The “Right of minors to a family” Act of 1983 (n°184/1983), introducing the concept of foster care in Italian law, has been modified on March, 28th, 2001 (n° 149/2001).
The 2001 modified Act reaffirms and underscores some fundamental principles of the institution of foster placement, including:
– Its temporary nature;
– The centrality of the minor’s best interests and the importance to maintain (when possible) a child’s ties with its birth family;
– The need for a harmonic cooperation between social services, the networks of associations, and volunteer families;
Click here for the complete text of the Act (March, 28th, 2001, n°149).
National and regional guidelines
In 2013 the Italian Ministry of Labor and Social Welfare has issued guidelines for foster placement that reflect the long-standing commitment and involvement of many subjects concerned with these practices.
The goal was to provide orientation for local initiatives in the interest of officials and technicians, but also in that of the public in general. Said framework does not replace regional laws, but provides indications and methodologies that require a constant monitoring.
The Ministry’s guidelines restate and reinterpret some of the fundamental principles of foster placement and foster care:
– The minor’s best interests;
– The precautionary function of foster care, insofar as placement constitutes an alternative to the removal of a child from its birth family;
– A positive view of foster care and the person’s ability to regain competence and trust.
Click here for the complete text of the complete text of the 2013 national guidelines.
Regional Guidelines on foster placement have been issued by the regional authorities of Lombardy in 2011. Like national guidelines, these recommendations are meant to provide useful indications for all the parts involved in fostering projects. These regional guidelines, even more so than their national counterpart, insist on the need to rethink organizational models, both in public service and in cooperative endeavors involving public and private subjects, for a more efficient service in the interest of minors and their struggling families. All must cooperate sinergically in a spirit of mutual respect in the name of the supreme principle of the minor’s best interest.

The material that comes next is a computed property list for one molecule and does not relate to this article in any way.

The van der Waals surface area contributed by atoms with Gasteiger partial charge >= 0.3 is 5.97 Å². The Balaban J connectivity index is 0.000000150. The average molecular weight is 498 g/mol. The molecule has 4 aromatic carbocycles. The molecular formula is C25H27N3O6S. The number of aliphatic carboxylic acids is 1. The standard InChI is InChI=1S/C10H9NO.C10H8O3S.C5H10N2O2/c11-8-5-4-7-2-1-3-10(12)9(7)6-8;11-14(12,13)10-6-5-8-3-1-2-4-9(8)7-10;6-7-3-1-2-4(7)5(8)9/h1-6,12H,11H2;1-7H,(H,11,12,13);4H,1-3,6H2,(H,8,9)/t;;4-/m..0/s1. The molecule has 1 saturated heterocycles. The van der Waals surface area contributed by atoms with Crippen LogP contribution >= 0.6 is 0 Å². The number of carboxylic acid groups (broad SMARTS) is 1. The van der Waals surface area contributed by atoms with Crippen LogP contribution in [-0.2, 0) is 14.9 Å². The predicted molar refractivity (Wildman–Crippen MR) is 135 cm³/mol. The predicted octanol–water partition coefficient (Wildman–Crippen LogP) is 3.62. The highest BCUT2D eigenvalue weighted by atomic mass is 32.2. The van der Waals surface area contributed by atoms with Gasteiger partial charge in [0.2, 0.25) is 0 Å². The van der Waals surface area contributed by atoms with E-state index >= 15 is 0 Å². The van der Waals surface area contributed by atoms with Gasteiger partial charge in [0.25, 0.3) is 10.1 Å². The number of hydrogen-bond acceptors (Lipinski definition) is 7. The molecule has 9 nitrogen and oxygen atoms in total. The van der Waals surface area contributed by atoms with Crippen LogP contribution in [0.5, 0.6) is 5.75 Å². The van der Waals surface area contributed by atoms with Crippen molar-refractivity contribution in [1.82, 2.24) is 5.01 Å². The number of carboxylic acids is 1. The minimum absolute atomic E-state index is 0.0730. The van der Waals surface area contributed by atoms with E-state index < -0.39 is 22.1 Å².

Click here for the complete text of the regional guidelines.
Notes on international law
A Convention on the Rights of the Child was approved by the General Assembly of the United Nations on November, 20th, 1989. It constituted the first comprehensive and coherent formulation of the fundamental rights of every child in the world. Its mainstay are the following four principles:
a) Non-discrimination (art. 2): the rights stipulated by the Convention are guaranteed to all minors, regardless of race, gender, language, religion, and their or their parents’ opinions.
b) Best interests (art. 3): In all actions concerning children, whether undertaken by public or private social welfare institutions, courts of law, administrative authorities or legislative bodies, the best interests of the child shall be a primary consideration.
c) Right to life, survival, and development (art. 6). Every State needs to employ a maximum of resources (including cooperation with other States) to protect the life and ensure the healthy development of children.
d) Relevance of the minor’s views (art. 12). Children have a right to comment on all decisions concerning their future, and their opinions need to be taken into account. Conversely, adults have an obligation to care at all times for what a child has to say.
The Italian Republic has ratified this Convention on May, 27th, 1991 (Law n°176/1991)
Click here for the complete text of the UN Assembly’s Convention on the Rights of the Child.